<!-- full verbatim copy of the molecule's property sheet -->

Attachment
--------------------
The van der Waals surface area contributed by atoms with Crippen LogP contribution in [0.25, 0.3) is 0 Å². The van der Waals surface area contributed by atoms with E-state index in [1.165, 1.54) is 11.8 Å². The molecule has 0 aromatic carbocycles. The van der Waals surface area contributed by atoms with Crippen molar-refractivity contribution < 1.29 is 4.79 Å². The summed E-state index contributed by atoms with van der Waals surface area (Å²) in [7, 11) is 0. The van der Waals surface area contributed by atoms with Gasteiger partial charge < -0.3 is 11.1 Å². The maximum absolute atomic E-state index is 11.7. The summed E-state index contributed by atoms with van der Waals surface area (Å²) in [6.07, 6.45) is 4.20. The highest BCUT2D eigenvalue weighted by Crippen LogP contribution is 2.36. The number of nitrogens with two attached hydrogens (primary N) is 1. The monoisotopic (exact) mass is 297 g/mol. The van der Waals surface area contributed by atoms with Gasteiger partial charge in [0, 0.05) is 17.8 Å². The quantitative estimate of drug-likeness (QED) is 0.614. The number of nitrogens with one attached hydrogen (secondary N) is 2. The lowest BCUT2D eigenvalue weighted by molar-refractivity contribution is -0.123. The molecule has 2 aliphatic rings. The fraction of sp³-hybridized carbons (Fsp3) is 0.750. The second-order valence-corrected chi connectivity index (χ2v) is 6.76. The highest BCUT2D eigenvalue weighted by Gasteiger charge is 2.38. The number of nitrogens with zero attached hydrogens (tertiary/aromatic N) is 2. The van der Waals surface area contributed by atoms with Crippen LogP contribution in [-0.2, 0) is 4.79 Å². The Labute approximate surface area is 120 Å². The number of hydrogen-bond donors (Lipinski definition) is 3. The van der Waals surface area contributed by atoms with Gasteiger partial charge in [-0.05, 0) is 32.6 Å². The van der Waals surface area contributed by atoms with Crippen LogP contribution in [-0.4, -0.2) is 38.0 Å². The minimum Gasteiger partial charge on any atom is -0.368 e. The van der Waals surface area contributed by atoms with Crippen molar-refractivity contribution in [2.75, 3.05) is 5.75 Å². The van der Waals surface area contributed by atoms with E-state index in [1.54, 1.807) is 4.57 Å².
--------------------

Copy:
The van der Waals surface area contributed by atoms with Crippen LogP contribution in [0.25, 0.3) is 0 Å². The van der Waals surface area contributed by atoms with E-state index in [1.165, 1.54) is 11.8 Å². The molecule has 0 aromatic carbocycles. The van der Waals surface area contributed by atoms with Crippen molar-refractivity contribution < 1.29 is 4.79 Å². The summed E-state index contributed by atoms with van der Waals surface area (Å²) in [7, 11) is 0. The van der Waals surface area contributed by atoms with Gasteiger partial charge < -0.3 is 11.1 Å². The maximum absolute atomic E-state index is 11.7. The summed E-state index contributed by atoms with van der Waals surface area (Å²) in [6.07, 6.45) is 4.20. The highest BCUT2D eigenvalue weighted by Crippen LogP contribution is 2.36. The number of nitrogens with two attached hydrogens (primary N) is 1. The monoisotopic (exact) mass is 297 g/mol. The van der Waals surface area contributed by atoms with Gasteiger partial charge in [0, 0.05) is 17.8 Å². The quantitative estimate of drug-likeness (QED) is 0.614. The number of nitrogens with one attached hydrogen (secondary N) is 2. The lowest BCUT2D eigenvalue weighted by molar-refractivity contribution is -0.123. The molecule has 2 aliphatic rings. The fraction of sp³-hybridized carbons (Fsp3) is 0.750. The second-order valence-corrected chi connectivity index (χ2v) is 6.76. The highest BCUT2D eigenvalue weighted by Gasteiger charge is 2.38. The number of nitrogens with zero attached hydrogens (tertiary/aromatic N) is 2. The van der Waals surface area contributed by atoms with Crippen LogP contribution in [-0.2, 0) is 4.79 Å². The Labute approximate surface area is 120 Å². The number of hydrogen-bond donors (Lipinski definition) is 3. The van der Waals surface area contributed by atoms with Gasteiger partial charge in [-0.05, 0) is 32.6 Å². The van der Waals surface area contributed by atoms with Crippen LogP contribution in [-0.4, -0.2) is 38.0 Å². The minimum Gasteiger partial charge on any atom is -0.368 e. The van der Waals surface area contributed by atoms with Crippen molar-refractivity contribution in [2.75, 3.05) is 5.75 Å². The van der Waals surface area contributed by atoms with E-state index in [1.54, 1.807) is 4.57 Å².